The whispered “YES” shatters everything else.
And the rest is a blur.
We start to watch “Roman Holiday” but before it is finished, it is time for me to leave.
This cannot be contained. Over 6,113 miles of oceans and mountains and continents and time differences and internet difficulties and opposing lifestyles and diverging career paths – no, this cannot be contained.
What can I do with my happiness? How can I keep it, conceal it, bury it where I may never lose it? I want to kneel as it falls over me like rain, gather it up with lace and silk, and press it over myself again.
In retrospect, it is better that you viewed the final message alone.
Thank you, Beijing, for the missing piece.
It is easy in the world to live after the world’s opinion;
it is easy in solitude to live after our own;
but the great man is he who in the midst of the crowd
keeps with perfect sweetness the independence of solitude.
- Ralph Waldo Emerson, “Self-Reliance” (via Lili)
Tokyo is the familiar and the unexpected.
It is the harmonious pairing of extremes – the quiet juxtaposition of ramen and pornography, the retention of tradition and liberation of lingerie, the reunion of memory and reality, the conservative presentation of thigh-high stiletto boots, leather mini-skirts, circle lenses, and spiked blonde hair.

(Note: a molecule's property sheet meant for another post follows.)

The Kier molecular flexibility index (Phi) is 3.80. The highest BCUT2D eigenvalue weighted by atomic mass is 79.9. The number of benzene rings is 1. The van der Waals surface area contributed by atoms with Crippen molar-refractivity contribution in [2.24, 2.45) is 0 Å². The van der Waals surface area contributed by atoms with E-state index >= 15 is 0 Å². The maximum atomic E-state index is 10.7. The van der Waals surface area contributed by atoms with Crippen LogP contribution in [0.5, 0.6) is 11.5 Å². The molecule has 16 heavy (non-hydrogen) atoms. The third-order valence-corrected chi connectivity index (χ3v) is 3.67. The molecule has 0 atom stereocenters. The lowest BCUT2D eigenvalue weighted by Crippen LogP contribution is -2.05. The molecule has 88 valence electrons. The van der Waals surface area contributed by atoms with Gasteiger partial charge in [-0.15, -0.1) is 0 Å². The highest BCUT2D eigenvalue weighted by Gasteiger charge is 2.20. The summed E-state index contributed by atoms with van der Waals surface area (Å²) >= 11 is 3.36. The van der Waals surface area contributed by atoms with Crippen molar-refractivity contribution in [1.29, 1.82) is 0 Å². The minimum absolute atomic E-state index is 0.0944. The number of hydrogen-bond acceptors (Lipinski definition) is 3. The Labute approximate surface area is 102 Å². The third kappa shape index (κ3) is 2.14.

Tokyo is individually-packaged identical strawberries that are too perfect to eat.
Tokyo was not part of the original plan.
I was on the verge of booking the tickets for my Euro-Asia trip when I received the email. An old door opened where another had closed, and the familiarity of the door beckoned to me. Here was a return to something I once knew, something that was now veiled in a mystery that allured me.
I checked – the marginally higher ticket prices sealed the deal – and Tokyo became an addendum, a question mark that held more uncertainties than answers.
Of all the cities I visited, Tokyo was the only one for which I did not develop an itinerary.
Of all the cities I visited, Tokyo is the one I should have researched most.